In countries of the Global South especially, daily working life is, for many employees, characterized by unfair wages, lacking social safety nets, forced labor, discrimination of women, persecution and oppression of unions, and lack of safety standards. Strengthening decent work worldwide is therefore central to enforcing human rights and reducing inequality. With our work regarding economy and human rights, we want to contribute to this endeavor.
Today, globally-acting corporations are important actors of globalization that, in some cases, have significant economic and political capital at their disposal. Worldwide, about 450 Million people are part of value chains. However, in the course of the fight for lucrative production conditions, mining rights and cheap commodities, human rights often are often left behind. The victims of human rights infractions often have no way of taking legal action against the corporations. Local government structures are often weak, or the governments have no interest in enforcing human rights. Additionally, in the corporations' origin countries, adherence to human rights abroad is often seen as voluntary. To put an end to this deplorable state of affairs, victims should be given access to the law and states should be able to control corporations' due diligence regarding human rights. In the case of infractions, the states should then be able to penalize them, even across borders.
The last few years saw a real revitalization of the debate. The UN Guiding Principles on Business and Human Rights define non-binding standards for companies' human rights responsibilities. They also outline central elements of businesses' due diligence regarding human rights. Based on these Guiding Principles, there are a number of initiatives in Germany that address the issue of human rights in global value chains. Together with our civil society and union partners, the FES works on these issues through focusing on the two key issues of corporate due diligence and global standards.
The rather new concept of corporate due diligence prompts businesses to be mindful of human rights in their global business activities. The details of this concept are continuously developed on the basis of the UN Guiding Principles on Business and Human Rights. The National Action Plan for Business and Human Rights, which is currently being developed by the Federal Government, is an important interim step. Within this framework and other initiatives, the FES advocates for finding ways to implement human rights due diligence, both politically and legally. Through our consulting services, such as our working group “Decent Work Worldwide”, reports, and events, we submit concrete proposals, support political decision-makers and promote broad public debates. The goal is to formulate and enforce more binding – that is legal – regulations for corporate due diligence.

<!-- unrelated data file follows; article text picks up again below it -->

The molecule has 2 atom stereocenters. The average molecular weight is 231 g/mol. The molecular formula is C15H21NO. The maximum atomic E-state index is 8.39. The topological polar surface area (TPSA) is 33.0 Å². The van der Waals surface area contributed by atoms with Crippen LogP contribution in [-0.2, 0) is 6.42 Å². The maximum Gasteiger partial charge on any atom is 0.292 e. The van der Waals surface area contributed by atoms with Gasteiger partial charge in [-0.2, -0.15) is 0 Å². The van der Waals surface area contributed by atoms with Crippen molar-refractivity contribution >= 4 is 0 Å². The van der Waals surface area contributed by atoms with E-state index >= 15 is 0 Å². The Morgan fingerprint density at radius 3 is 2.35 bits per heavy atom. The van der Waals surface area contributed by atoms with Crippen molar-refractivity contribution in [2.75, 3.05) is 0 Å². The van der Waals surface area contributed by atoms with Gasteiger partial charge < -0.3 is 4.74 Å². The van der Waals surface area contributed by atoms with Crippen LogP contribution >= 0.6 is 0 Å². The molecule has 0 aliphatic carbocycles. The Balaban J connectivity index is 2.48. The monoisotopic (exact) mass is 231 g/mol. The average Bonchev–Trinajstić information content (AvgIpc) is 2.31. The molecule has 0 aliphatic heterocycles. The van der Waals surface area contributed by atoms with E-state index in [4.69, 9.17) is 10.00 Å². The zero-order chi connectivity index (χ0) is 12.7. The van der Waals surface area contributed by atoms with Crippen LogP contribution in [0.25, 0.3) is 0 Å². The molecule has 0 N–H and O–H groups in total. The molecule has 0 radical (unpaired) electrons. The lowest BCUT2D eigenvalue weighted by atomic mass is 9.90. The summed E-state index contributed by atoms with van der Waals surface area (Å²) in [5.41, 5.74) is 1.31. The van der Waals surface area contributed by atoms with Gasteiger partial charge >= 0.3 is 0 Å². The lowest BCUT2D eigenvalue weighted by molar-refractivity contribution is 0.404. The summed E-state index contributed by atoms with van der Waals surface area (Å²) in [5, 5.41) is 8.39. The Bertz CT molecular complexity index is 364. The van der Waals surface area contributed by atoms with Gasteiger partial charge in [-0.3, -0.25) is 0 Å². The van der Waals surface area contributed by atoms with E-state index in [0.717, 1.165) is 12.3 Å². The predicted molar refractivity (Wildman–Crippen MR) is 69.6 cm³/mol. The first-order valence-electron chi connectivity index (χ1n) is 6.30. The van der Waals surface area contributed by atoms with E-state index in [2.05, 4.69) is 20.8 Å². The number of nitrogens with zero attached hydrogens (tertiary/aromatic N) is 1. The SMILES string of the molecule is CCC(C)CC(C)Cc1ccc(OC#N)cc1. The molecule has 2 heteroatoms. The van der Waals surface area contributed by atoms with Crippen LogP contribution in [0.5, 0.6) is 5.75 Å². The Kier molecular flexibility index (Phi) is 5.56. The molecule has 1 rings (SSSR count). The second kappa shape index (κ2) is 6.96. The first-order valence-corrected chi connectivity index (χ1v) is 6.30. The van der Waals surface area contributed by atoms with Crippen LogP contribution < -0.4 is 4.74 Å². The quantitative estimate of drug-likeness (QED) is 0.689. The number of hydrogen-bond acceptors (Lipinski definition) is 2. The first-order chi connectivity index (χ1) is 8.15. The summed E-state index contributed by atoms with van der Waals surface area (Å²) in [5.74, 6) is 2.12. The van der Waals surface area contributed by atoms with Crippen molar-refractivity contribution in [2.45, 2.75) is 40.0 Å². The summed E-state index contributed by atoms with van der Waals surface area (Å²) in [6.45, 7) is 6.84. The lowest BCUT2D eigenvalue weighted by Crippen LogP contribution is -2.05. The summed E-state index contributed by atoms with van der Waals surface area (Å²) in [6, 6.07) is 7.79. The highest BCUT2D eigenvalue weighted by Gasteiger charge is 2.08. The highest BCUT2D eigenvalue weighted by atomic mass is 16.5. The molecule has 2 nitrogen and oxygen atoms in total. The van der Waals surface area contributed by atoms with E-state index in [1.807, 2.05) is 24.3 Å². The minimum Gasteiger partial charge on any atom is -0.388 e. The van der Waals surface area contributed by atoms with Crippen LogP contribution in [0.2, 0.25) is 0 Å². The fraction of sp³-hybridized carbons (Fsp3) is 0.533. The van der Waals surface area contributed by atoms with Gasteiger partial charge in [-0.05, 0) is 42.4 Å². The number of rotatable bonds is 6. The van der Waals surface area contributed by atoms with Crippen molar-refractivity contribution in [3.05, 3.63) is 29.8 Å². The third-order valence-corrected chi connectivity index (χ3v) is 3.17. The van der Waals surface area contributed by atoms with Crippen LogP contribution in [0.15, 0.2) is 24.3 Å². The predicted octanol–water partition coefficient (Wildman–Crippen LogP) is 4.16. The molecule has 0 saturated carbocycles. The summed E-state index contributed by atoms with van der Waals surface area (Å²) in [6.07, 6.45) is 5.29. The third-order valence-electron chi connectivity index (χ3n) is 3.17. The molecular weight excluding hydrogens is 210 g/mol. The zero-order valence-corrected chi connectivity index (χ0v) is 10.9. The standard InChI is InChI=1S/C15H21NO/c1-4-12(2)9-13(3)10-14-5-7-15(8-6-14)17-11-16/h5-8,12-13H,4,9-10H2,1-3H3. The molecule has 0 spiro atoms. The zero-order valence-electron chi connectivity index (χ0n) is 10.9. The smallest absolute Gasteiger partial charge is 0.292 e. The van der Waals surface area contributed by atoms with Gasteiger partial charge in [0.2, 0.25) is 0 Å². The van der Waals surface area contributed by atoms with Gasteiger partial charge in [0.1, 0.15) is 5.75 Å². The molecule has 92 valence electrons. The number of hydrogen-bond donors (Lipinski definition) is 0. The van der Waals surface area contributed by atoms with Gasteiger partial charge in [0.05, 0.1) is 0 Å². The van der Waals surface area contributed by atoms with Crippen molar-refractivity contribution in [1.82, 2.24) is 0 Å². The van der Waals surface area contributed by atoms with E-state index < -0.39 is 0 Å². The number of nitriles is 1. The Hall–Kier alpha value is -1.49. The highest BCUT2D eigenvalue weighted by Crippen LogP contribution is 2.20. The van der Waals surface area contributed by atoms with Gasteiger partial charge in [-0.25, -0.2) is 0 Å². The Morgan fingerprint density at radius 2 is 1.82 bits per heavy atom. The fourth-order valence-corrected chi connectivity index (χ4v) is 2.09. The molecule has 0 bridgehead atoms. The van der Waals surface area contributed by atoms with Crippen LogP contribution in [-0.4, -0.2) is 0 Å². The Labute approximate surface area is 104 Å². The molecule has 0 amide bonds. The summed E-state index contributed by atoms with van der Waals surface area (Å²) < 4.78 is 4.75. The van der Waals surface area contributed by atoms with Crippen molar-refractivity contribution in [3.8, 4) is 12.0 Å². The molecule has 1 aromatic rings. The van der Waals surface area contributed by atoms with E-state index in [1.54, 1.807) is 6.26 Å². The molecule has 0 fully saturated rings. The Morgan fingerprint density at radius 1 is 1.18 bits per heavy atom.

In practical terms, our aim is also to improve access to justice for victims. One example is the case of the Pakistani plaintiffs against the German textile concern KiK at the district court in Dortmund. The background of this trial is the September 2012 fire at the Ali Enterprises factory in Karachi, whose main customer was KiK and at which 260 people died. Together with our partners worldwide, the FES brings the Global South's perspectives on the access to justice to the discussion table in Germany.
Audits can be important tools for enforcing social standards. However, criticism is growing, mainly in view of the established processes' lack of efficiency. For this reason, the FES discusses the scope of audits with business representatives, as well as sounding out alternative methods of standard application. Further, the FES is active in the Partnership for Sustainable Textiles, which is a multi-stakeholder-initiative made up of business, civil society, and union representatives, committed to improving social and ecological standards in countries of production. Here, the FES mainly focuses on the cooperation with domestic and international unions.
We also support the yearly “Dirty Profits” report, issued by the NGO Facing Finance, which wants to sensitize investors to the possibility of investing in sustainable businesses. In their reports, the NGO uncovers the entanglements of businesses and financial houses in human rights and environmental violations. The FES stands behind this endeavor in order to advocate for standards in the financial and banking sector.